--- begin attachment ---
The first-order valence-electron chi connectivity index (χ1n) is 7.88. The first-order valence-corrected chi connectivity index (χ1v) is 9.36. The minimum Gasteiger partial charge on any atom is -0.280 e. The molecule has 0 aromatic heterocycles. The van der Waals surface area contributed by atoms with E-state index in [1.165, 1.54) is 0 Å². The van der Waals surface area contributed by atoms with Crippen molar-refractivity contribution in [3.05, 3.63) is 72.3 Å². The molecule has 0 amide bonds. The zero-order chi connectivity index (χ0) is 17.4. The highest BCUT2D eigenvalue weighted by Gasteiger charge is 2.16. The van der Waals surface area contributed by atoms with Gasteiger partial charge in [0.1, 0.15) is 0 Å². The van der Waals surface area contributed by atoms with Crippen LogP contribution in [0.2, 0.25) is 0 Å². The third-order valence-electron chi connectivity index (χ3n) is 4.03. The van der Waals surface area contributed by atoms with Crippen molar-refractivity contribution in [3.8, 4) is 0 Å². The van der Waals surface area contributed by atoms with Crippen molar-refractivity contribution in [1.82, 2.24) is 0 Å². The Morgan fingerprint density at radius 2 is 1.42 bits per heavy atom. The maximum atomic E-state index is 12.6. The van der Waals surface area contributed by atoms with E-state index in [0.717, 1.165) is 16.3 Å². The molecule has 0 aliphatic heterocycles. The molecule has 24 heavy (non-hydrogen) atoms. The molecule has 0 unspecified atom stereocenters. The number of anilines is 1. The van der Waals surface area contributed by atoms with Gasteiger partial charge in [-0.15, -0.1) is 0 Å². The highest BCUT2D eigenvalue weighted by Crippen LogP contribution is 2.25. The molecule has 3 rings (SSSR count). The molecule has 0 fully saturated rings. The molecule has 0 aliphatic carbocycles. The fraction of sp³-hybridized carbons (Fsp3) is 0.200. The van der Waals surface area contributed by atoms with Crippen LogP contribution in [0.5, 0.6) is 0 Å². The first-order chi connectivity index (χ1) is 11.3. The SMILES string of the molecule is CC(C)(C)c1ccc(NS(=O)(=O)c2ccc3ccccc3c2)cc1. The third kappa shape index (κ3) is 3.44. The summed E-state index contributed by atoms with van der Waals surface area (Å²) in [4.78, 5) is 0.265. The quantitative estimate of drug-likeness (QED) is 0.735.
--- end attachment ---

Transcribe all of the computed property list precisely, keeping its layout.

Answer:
The first-order valence-electron chi connectivity index (χ1n) is 7.88. The first-order valence-corrected chi connectivity index (χ1v) is 9.36. The minimum Gasteiger partial charge on any atom is -0.280 e. The molecule has 0 aromatic heterocycles. The van der Waals surface area contributed by atoms with E-state index in [1.165, 1.54) is 0 Å². The van der Waals surface area contributed by atoms with Crippen molar-refractivity contribution in [3.05, 3.63) is 72.3 Å². The molecule has 0 amide bonds. The zero-order chi connectivity index (χ0) is 17.4. The highest BCUT2D eigenvalue weighted by Gasteiger charge is 2.16. The van der Waals surface area contributed by atoms with Gasteiger partial charge in [0.1, 0.15) is 0 Å². The van der Waals surface area contributed by atoms with Crippen LogP contribution in [0.2, 0.25) is 0 Å². The third-order valence-electron chi connectivity index (χ3n) is 4.03. The van der Waals surface area contributed by atoms with Crippen molar-refractivity contribution in [3.8, 4) is 0 Å². The van der Waals surface area contributed by atoms with Crippen molar-refractivity contribution in [1.82, 2.24) is 0 Å². The Morgan fingerprint density at radius 2 is 1.42 bits per heavy atom. The maximum atomic E-state index is 12.6. The van der Waals surface area contributed by atoms with E-state index in [0.717, 1.165) is 16.3 Å². The molecule has 0 aliphatic heterocycles. The molecule has 24 heavy (non-hydrogen) atoms. The molecule has 0 unspecified atom stereocenters. The number of anilines is 1. The van der Waals surface area contributed by atoms with Gasteiger partial charge in [-0.15, -0.1) is 0 Å². The highest BCUT2D eigenvalue weighted by Crippen LogP contribution is 2.25. The molecule has 3 rings (SSSR count). The molecule has 0 fully saturated rings. The molecule has 0 aliphatic carbocycles. The fraction of sp³-hybridized carbons (Fsp3) is 0.200. The van der Waals surface area contributed by atoms with Crippen LogP contribution in [0.5, 0.6) is 0 Å². The first-order chi connectivity index (χ1) is 11.3. The SMILES string of the molecule is CC(C)(C)c1ccc(NS(=O)(=O)c2ccc3ccccc3c2)cc1. The third kappa shape index (κ3) is 3.44. The summed E-state index contributed by atoms with van der Waals surface area (Å²) in [4.78, 5) is 0.265. The quantitative estimate of drug-likeness (QED) is 0.735.